Talk:Battle of Ponta Delgada

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Article is incorrect[edit]

The Battle of Ponta Delgada was not part of the Eighty Years' War, but part of the 1580 Portuguese succession crisis even if it coincided with that war. I'm correcting it. The Ogre (talk) 10:36, 23 January 2008 (UTC)

Further issues[edit]

Albrecht has reversed my edit regarding the identity of the contenders in this battle. Presently it is stated that the belligerents were, on one side, Portugal, the United Provinces, Huguenot French and England, and, on the other side, Spain. This is completely wrong! It is not only a factual error (as I shall explain), but it also amonts to taking a POV position on the Portuguese dynastic struggles of the 16th century. If you look at the Spanish version of this article, you will see that the contenders are described as having been Spain against French Privateers (Corsarios Franceses) and in the Portuguese version it is stated that it was between Portuguese and Spanish, on one side, and Portuguese and French, on the other side. The French article just says that this was battle between France and Portugal/Spain! The fleet that in the present version of the article is called Spanish was constituted by a total of 28 ships, of which 8 were Portuguese and 10 Flemish (the rest being Spanish). The opposing fleet was constituted by 60 French ships, commanded by French Admirals and hoisting the French white flag with the Fleur-de-lis. You see, this was a battle between a private fleet (essencially French, but not officialy representing France) paid by António, Prior of Crato, the exiled pretender to the Portuguese crown, and a joint Spanish and Portuguese fleet officialy representing the King of Portugal, Philipe I, who also happened to be King of Spain, as Philipe II, in a personal union of the crowns. You see, during the Iberian Union Portugal never lost its independence! It not only maintained its authonomy, it also maintained its own administration, in Europe and in the Empire. Philipe was widely acknowledged as King of Portugal in Portugal, and, by this time, not only the Portuguese political institutions and elites supported Philipe, but also there was pratically no support for António of Crato, except in the Azores. And this was indeed a private fleet paid by António with the crown jewels he took from Portugal before fleing. For these reasons I am changing the belligerents into Portugal and Spain (on one side) and a Portuguese renegades and French Privateers (on the other side). I hope my reasons are well understood. Thank you. The Ogre (talk) 03:05, 23 February 2008 (UTC)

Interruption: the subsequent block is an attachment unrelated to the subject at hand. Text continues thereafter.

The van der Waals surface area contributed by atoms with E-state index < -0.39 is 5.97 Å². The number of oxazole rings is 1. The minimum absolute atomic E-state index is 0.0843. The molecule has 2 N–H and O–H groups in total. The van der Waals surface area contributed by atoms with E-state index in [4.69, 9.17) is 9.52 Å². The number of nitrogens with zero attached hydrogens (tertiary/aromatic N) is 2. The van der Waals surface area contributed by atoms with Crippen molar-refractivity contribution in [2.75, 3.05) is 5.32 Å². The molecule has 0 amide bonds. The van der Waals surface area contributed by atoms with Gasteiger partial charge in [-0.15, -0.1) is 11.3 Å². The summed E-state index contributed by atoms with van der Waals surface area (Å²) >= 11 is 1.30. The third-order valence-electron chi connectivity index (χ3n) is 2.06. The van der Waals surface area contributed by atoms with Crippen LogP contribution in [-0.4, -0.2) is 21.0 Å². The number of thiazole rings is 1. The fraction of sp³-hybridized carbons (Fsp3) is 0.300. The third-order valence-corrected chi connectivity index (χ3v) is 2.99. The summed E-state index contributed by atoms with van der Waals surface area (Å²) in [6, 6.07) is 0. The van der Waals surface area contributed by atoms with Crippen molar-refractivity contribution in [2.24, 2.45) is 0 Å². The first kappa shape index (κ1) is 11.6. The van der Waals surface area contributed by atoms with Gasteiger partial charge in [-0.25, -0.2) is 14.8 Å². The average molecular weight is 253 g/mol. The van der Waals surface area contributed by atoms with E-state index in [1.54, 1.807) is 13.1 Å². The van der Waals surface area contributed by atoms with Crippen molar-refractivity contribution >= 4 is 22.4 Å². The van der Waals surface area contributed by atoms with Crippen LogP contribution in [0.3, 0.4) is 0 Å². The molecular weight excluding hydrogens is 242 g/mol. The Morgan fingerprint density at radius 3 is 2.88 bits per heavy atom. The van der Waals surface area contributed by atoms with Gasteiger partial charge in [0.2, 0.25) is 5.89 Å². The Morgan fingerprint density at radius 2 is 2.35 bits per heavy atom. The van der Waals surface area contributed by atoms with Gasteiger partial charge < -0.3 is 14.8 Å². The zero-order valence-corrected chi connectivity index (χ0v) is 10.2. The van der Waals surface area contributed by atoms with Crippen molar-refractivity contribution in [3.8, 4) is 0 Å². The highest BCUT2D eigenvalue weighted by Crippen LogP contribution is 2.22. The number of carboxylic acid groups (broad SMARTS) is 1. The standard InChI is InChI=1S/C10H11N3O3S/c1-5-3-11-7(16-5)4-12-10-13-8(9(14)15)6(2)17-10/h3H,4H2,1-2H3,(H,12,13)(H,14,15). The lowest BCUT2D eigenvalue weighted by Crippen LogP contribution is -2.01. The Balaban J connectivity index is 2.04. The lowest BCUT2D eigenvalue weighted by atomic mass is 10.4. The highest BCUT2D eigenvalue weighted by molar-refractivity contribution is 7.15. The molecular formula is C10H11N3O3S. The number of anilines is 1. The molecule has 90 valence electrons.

I have read both Portuguese and Spanish accounts of the naval battle of São Miguel and do not remember seeing anything about English soldiers fighting on the side of the French and Portuguese under D. Antonio. Further, no accounts mention any Portuguese fighting with the Spanish at São Miguel. If any did, they must have amounted to a very small number. I think the confusion arises from the fact that the article mentions three different Azorean battles; Salga at Terceira 1581; S. Miguel 1582; and Terceira again in 1583. It was at the conquest of Terceira in 1583 that both English and French helped the Portuguese defend the island against the Spanish invasion, in which some Portuguese and even Germans also participated. So Portuguese fought against Portuguese. I believe this article would be helped by dividing these battles into three separate sections, or by putting each in a different page. Bartam (talk) 02:29, 22 July 2010 (UTC)

Ships[edit]

Were ships supplied by the Dutch and English? —Preceding unsigned comment added by Provocateur (talkcontribs)

I believe not. On the Iberian side one finds Portuguese, Spanish and Flemish ships, on the side of António, Prior of Crato, I think there were only French ships. The Ogre (talk) 15:59, 4 May 2008 (UTC)
Sure, Brits are always on the winning side. —Preceding unsigned comment added by 88.9.134.103 (talk) 00:33, 2 January 2011 (UTC)

Battle of Terceira[edit]

I made a redirect from the Battle of Terceira-article. Below the old text. Please let the experts see if that text could be useful for the current article:


Regards, Jeff5102 (talk) 21:11, 5 December 2010 (UTC)

Galleons[edit]

San Martin (São Martinho) and San Mateo (São Mateus) were Portuguese galleons as others, not Spanish. They were request to Spanish service as many others - in this battle and others. —Preceding unsigned comment added by 81.84.130.218 (talk) 17:11, 22 January 2011 (UTC)

The portuguese galleons were all taken by the fleet of Alvaro de Bazán when the spanish fleet seized Lisbon.

Colin Martin and Geoffrey Parker wrote:

The 12 Portuguese galleons, powerfully built and powerfully gunned, captured (save one that sank) by Santa Cruz at the fall of Lisbon, changed all this. see The Spanish Armada. p.72, Published in 1989 by Penguin Books. ISBN 1901341143 Pietje96 (talk) 20:47, 13 August 2011 (UTC)